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Enlighten Me: Losing Little Union Church

Delaware Public Media

When the historically Lenape Little Union Church in Cheswold, Del. burned down at the end of last month, a piece of history disappeared with it.

In this week’s Enlighten Me, Delaware Public Media’s Sophia Schmidt sits down with Chief of the Lenape Indian Tribe of Delaware Dennis Coker and Richard Durham of an associated church about Little Union and it roots in the Lenape community.



What was known as the Little Union church on W. Denney’s Rd was not owned by the Lenape Indian Tribe of Delaware, but it had deep ties to the Lenape — or Delaware Moor— community in Cheswold.

I’m here to talk about it with Principal Chief of the Tribe Dennis Coker and Richard Durham, board member at the Immanuel Union United Methodist Church in Cheswold.

Chief Dennis Coker, I was wondering if you could give me a sense for what your first reaction was when you heard about the fire?

DENNIS COKER: Certainly, Sophia. It was as devastating event. The church building itself even though it was not owned by our tribe or the Immanuel Union Church currently, was the anchor for the cultural mapping project that we were initiating for the Fork Branch area. So losing that anchor, it seems that we’re a little bit adrift right now. And we really haven’t come to grips with the repercussions of that fire. So we’re kind of working through those details right now.

Credit Frank R. Zebley, from the Delaware Public Archives
Little Union Church in 1939

SCHMIDT: And Mr. Durham, you have family that’s buried in the cemetery that’s right next to the Little Union Church, right?

RICHARD DURHAM: That is correct. I have family of course that’s buried at the Fork Branch cemetery that’s across the street that the Little Union Church owned at the time. And the cemetery that’s all the way around on all three sides of the church. I believe it’s my great-great-great— third-great or fourth-great ... grandfather that’s buried behind the church. Benjamin Durham. And he would have been one of the owners of the Benjamin Durham house up on the hill that we had, that got destroyed.

"These properties that we look at and try to honor, because they were the home and activity centers of the ancestors of our community, are very important to us. And when we lose them it's like having a part of your heart ripped out." - Chief Dennis Coker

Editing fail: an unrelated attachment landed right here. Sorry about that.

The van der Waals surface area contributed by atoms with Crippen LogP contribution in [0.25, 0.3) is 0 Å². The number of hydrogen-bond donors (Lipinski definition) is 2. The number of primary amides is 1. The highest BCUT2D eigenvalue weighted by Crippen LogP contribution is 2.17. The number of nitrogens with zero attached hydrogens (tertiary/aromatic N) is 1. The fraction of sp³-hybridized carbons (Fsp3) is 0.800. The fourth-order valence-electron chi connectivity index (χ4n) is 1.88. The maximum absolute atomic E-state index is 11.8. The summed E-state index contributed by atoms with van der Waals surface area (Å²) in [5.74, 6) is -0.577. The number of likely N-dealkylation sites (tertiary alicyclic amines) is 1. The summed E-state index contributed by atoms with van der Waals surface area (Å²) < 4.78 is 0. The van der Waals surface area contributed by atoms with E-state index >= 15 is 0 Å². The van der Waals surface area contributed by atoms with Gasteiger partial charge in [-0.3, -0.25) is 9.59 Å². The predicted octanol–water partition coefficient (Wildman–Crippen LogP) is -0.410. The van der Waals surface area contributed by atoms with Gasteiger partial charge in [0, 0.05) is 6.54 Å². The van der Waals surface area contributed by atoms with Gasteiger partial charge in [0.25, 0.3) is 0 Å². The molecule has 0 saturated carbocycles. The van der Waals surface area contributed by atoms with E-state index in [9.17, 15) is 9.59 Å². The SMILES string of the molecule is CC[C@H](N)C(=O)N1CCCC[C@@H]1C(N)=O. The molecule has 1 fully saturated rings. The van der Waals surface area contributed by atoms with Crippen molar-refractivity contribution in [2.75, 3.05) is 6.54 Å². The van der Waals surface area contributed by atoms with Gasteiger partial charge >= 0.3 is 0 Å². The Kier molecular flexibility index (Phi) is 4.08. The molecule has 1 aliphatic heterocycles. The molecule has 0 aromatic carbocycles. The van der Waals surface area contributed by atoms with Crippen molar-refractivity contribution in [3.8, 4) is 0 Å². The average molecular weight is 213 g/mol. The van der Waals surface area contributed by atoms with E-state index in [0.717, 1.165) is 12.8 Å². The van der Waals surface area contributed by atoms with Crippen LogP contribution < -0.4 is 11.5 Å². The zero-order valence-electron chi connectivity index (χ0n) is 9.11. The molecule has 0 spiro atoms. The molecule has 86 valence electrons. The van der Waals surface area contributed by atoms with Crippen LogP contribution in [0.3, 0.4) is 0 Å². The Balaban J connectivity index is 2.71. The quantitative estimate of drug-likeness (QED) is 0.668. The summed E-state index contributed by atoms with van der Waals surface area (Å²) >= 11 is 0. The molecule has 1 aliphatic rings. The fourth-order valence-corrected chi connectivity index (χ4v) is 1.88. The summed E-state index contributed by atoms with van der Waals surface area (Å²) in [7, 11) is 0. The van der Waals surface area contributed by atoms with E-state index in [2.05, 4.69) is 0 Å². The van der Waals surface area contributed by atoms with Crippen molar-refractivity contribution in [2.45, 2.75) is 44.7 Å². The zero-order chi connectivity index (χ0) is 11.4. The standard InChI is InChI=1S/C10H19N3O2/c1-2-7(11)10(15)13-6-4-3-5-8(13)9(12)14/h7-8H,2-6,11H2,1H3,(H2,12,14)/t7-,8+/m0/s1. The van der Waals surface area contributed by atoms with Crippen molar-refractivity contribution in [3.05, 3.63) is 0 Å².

SCHMIDT: According to one— and I actually found two somewhat conflicting historic records here— but according to one historic catalog that’s in the Delaware Public Archives [The Churches of Delaware by Frank Zebley], the Little Union Church was organized in 1850. But it said that the most recent structure was built in 1883. I’ll start with you, Mr. Durham. What can you tell me about the history of the church?

DURHAM: Seeing as how I’m still quite young, the history that has been handed down to us basically would be the same history. That the Little Union Church started off as a little slab shanty … The pastor of Little Union Church was also the pastor of the former Manship Church in Cheswold [currently Immanuel Union United Methodist Church]. The congregation kept meeting at Little Union. I have the same family members that were going to Little Union going to Manship in Cheswold. Just different brothers might have gone different places, but still family members that were still located together ... And it wasn’t until about 1947 that Little Union felt they could not keep their doors open. They did not have enough members still coming that they could keep their doors open. And that’s when the decision was made to join with Manship in Cheswold. And Manship and Little Union merged together in 1948 and they changed the name of the church to Immanuel Union. We picked up the Immanuel for God with us and the Union came from Little Union. So we became one church in about 1948.

SCHMIDT: So Chief Coker, can you tell me a little about the church’s connection to the Lenape community in Cheswold?

COKER: Certainly. The Fork Branch area was somewhat of a subset of the Cheswold community and it’s not really clear to me where the line was drawn that would have indicated which part of the community that you participated in ... In Fork Branch there was a school, there was a church, there’s a cemetery. And in Cheswold proper in town, there was a school, there’s a church, and there’s a cemetery.

So the roots are very deep in Fork Branch for our community, and I would venture to say that maybe the oldest interment there might be older than the ones at Immanuel Union. We’ve always celebrated the existence of Fork Branch just simply because many of our citizens were schooled at the Fork Branch school—

SCHMIDT: That school building also no longer stands there. So Little Union Church is not the first historic landmark that has been lost at the Fork Branch area. Tell me about those others.